W2K Terminal Services and multiple users running X

Harold L Hunt II huntharo@msu.edu
Thu Mar 25 07:48:00 GMT 2004

Igor Pechtchanski wrote:

> On Wed, 24 Mar 2004, Harold L Hunt II wrote:
>>Igor Pechtchanski wrote:
>>>On Wed, 24 Mar 2004, Harold L Hunt II wrote:
>>>>Igor Pechtchanski wrote:
>>>>>>... but the true difficulty in that is communicating the assigned
>>>>>>display number back to the shell from which XWin was launched so that X
>>>>>>programs can know the correct display to connect to.
>>>>>Why not have XWin write its display number to a file in /var/run, e.g.,
>>>>>/var/run/XWin.$$.display, where "$$" stands for the PID of the XWin
>>>>>process?  Since anyone who started XWin in the background from a shell
>>>>>script will have access to its PID via $!, the following idiom will work:
>>>>>     XWin -multiwindow -emulate3buttons &
>>>>>     XWINPID=$!
>>>>>     DISPLAY_FILE=/var/run/XWin.$XWINPID.display
>>>>>     while [ ! -e "$DISPLAY_FILE" ]; do sleep 1; done
>>>>>     DISPLAY="`cat "$DISPLAY_FILE"`"
>>>>>Unfortunately, this approach won't work from .bat scripts (since they
>>>>>aren't aware of Cygwin process IDs).  It also won't work if "cygstart
>>>>>XWin" is used.  Any ideas on how to address it?
>>>>>     Igor
>>>>Batch scripts was more of my concern... it would be possible to do from
>>>>a Cygwin shell like you describe (though I did not have all of the
>>>>tricks in mind).
>>>>Maybe the solution is to make the batch files just launch a shell script
>>>>to do the heavy lifting... sort of cheating but if it makes it possible
>>>>then it is acceptable to me.
>>>It might be possible to have the batch file check for the existence of the
>>>display file.  A rather crude first approximation would be (1) "sleep" for
>>>a bit, then (2) do "dir /b /o:-d c:\cygwin\var\run\XWin.*.display" and (3)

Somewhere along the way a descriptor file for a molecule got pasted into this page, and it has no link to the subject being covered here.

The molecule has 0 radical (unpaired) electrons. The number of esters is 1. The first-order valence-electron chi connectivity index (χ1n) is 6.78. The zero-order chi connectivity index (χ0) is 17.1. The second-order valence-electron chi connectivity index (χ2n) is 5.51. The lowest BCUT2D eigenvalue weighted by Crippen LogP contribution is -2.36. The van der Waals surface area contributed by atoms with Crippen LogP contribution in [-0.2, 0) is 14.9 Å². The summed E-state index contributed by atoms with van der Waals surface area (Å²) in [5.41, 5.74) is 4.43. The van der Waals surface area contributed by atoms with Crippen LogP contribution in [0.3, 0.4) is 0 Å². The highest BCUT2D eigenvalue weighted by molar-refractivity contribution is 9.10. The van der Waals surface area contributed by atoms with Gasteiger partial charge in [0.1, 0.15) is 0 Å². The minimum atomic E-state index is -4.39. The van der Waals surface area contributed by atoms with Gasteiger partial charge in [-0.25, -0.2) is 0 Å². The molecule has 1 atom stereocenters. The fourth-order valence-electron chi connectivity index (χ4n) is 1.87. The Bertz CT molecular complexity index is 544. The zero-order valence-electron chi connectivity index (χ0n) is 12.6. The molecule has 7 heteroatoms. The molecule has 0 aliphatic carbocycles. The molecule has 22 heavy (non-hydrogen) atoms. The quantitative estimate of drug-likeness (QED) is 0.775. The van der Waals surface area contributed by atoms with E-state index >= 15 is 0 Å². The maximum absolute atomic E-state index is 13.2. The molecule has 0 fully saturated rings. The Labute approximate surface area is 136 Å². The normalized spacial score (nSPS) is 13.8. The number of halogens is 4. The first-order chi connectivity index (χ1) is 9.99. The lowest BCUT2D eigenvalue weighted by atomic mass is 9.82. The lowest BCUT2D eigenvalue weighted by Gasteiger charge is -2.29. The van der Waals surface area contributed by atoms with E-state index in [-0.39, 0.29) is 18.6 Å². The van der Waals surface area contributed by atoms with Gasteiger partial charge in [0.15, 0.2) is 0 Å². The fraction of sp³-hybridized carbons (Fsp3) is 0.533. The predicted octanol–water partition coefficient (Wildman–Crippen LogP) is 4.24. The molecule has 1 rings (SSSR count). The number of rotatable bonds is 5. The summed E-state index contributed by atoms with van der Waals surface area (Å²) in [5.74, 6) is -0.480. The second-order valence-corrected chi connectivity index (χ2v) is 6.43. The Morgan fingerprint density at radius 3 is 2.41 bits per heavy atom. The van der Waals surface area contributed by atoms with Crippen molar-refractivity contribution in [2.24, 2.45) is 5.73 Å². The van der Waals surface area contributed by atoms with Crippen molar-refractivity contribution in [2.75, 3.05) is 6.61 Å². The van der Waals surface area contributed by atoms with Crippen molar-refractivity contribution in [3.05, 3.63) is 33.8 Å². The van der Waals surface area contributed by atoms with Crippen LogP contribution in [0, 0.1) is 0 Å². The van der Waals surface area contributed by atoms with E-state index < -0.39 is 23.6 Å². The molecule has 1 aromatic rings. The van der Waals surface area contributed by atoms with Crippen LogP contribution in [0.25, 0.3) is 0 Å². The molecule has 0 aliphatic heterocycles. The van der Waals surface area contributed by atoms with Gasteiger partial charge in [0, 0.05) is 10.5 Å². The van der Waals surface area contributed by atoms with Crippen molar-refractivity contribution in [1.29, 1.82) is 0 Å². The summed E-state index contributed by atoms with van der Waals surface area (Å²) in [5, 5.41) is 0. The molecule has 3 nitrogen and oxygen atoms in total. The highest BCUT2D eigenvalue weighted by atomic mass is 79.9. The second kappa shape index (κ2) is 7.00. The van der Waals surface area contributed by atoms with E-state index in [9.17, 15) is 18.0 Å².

>>>extract the first file, then (4) "type" this file to get the display
>>>There may also be a way of guessing whether the file was created by the
>>>current instance of XWin I don't have it fleshed out yet, but something
>>>like: (1) check if c:\cygwin\var\run\XWin.lock.display exists, (2) if not,
>>>create it, (3) run XWin, (4) sleep in a loop while the first file returned
>>>by "dir /b /o:-d c:\cygwin\var\run\XWin.*.display" is XWin.lock.display;
>>>finally, (5) extract the first file and (6) "type" the file to get the
>>>display number.  The XWin.lock.display will serve as both a lock file for
>>>concurrent invocations (still not foolproof, but much better than
>>>nothing), and also as a marker (it will be the newest such file until XWin
>>>creates one, so it will be first in the list).  Of course, step (7) is to
>>>remove the lock file...
>>>Hope this makes sense.  I think I can implement the above with the NT
>>>command subset (cmd.exe commands).  I'm not sure if the limited
>>>expressiveness of command.com on Win9x systems will allow this.  Any
>>I'm pretty sure you would still be messed up by batch files not having
>>the concept of assigning the output of a program to an environment
> Well, the point was that the NT command subset *does* have this concept.
> The syntax would be something like (this prints it, but you get the
> point):
> FOR /F "tokens=*" %%G IN ('dir /b /o:-d') DO @(IF NOT DEFINED notfirst (echo %%G & call SET notfirst=1))

Huh... I have never heard of this being supported in NT's cmd.  Are you 
sure that you can actually get the value stored into an env var?

>>There is a hack you can sort of do, which I have done, which
>>is to have your program generate a batch file that sets the value of an
>>env var, then CALL that batch file from your original batch file.  Of
>>course, this do nothing to solve the mutli-user problem since you would
>>have to know the name of the batch file that was assigned, which is a
>>nice Catch-22 back to the problem of not being able to assign the output
>>of programs to an env var.
> As mentioned above, we may need to resort to this hack for Win9x.
>>I'm pretty sure it wouldn't be possible unless we had XWin.exe launched
>>directly, then have it pre-process, write out to a temp file, and run a
>>specified batch script.  Sounds kinda weird to me and like just using
>>shell scripts would be easier and less to maintain.
>>What do you think?
> Nah, we probably should just call a shell script on Win9x...
> Fortunately, we can test the output of "VER" to see if we're on Win9x...
> Unfortunately, if we do go to the trouble of writing the shell script, we
> might as well use it everywhere.

Possibly.  It might be a good idea to have a pure batch solution 
available so that people could adapt it if they had good reason to.  The 
default should probably just be a shell script though.


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